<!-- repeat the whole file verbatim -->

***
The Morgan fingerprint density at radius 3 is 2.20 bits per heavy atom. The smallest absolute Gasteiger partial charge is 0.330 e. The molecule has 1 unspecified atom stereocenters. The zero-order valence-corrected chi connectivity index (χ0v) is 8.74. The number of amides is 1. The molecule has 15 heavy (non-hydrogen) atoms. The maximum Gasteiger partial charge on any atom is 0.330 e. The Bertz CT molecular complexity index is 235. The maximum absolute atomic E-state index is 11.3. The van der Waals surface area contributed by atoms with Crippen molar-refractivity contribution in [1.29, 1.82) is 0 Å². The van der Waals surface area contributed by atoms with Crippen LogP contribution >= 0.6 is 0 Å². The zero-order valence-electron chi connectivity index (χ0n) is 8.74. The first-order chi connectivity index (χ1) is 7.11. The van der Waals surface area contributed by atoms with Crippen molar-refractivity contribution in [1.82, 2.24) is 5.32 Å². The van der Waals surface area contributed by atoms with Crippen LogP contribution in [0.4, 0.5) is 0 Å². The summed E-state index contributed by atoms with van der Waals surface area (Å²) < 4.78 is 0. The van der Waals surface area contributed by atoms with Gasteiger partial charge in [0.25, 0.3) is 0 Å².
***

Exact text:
The Morgan fingerprint density at radius 3 is 2.20 bits per heavy atom. The smallest absolute Gasteiger partial charge is 0.330 e. The molecule has 1 unspecified atom stereocenters. The zero-order valence-corrected chi connectivity index (χ0v) is 8.74. The number of amides is 1. The molecule has 15 heavy (non-hydrogen) atoms. The maximum Gasteiger partial charge on any atom is 0.330 e. The Bertz CT molecular complexity index is 235. The maximum absolute atomic E-state index is 11.3. The van der Waals surface area contributed by atoms with Crippen molar-refractivity contribution in [1.29, 1.82) is 0 Å². The van der Waals surface area contributed by atoms with Crippen LogP contribution >= 0.6 is 0 Å². The zero-order valence-electron chi connectivity index (χ0n) is 8.74. The first-order chi connectivity index (χ1) is 7.11. The van der Waals surface area contributed by atoms with Crippen molar-refractivity contribution in [1.82, 2.24) is 5.32 Å². The van der Waals surface area contributed by atoms with Crippen LogP contribution in [0.4, 0.5) is 0 Å². The summed E-state index contributed by atoms with van der Waals surface area (Å²) < 4.78 is 0. The van der Waals surface area contributed by atoms with Gasteiger partial charge in [0.25, 0.3) is 0 Å².